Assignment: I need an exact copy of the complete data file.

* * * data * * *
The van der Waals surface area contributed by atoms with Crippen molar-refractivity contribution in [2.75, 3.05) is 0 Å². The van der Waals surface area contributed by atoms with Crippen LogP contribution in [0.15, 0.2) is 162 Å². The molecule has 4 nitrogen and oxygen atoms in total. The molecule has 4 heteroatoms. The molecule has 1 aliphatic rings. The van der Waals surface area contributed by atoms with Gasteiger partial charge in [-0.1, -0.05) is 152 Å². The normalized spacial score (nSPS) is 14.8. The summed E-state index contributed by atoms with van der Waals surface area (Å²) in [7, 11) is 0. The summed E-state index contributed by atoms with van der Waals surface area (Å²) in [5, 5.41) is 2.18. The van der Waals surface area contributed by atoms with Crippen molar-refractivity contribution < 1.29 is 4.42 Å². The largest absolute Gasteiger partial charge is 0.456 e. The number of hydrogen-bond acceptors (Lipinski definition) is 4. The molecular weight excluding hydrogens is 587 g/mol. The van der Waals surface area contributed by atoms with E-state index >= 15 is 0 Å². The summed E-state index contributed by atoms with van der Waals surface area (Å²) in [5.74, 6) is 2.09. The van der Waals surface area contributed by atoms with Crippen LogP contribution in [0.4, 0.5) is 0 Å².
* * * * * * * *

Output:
The van der Waals surface area contributed by atoms with Crippen molar-refractivity contribution in [2.75, 3.05) is 0 Å². The van der Waals surface area contributed by atoms with Crippen LogP contribution in [0.15, 0.2) is 162 Å². The molecule has 4 nitrogen and oxygen atoms in total. The molecule has 4 heteroatoms. The molecule has 1 aliphatic rings. The van der Waals surface area contributed by atoms with Gasteiger partial charge in [-0.1, -0.05) is 152 Å². The normalized spacial score (nSPS) is 14.8. The summed E-state index contributed by atoms with van der Waals surface area (Å²) in [7, 11) is 0. The summed E-state index contributed by atoms with van der Waals surface area (Å²) in [5, 5.41) is 2.18. The van der Waals surface area contributed by atoms with Crippen molar-refractivity contribution < 1.29 is 4.42 Å². The largest absolute Gasteiger partial charge is 0.456 e. The number of hydrogen-bond acceptors (Lipinski definition) is 4. The molecular weight excluding hydrogens is 587 g/mol. The van der Waals surface area contributed by atoms with E-state index >= 15 is 0 Å². The summed E-state index contributed by atoms with van der Waals surface area (Å²) in [5.74, 6) is 2.09. The van der Waals surface area contributed by atoms with Crippen LogP contribution in [0.4, 0.5) is 0 Å².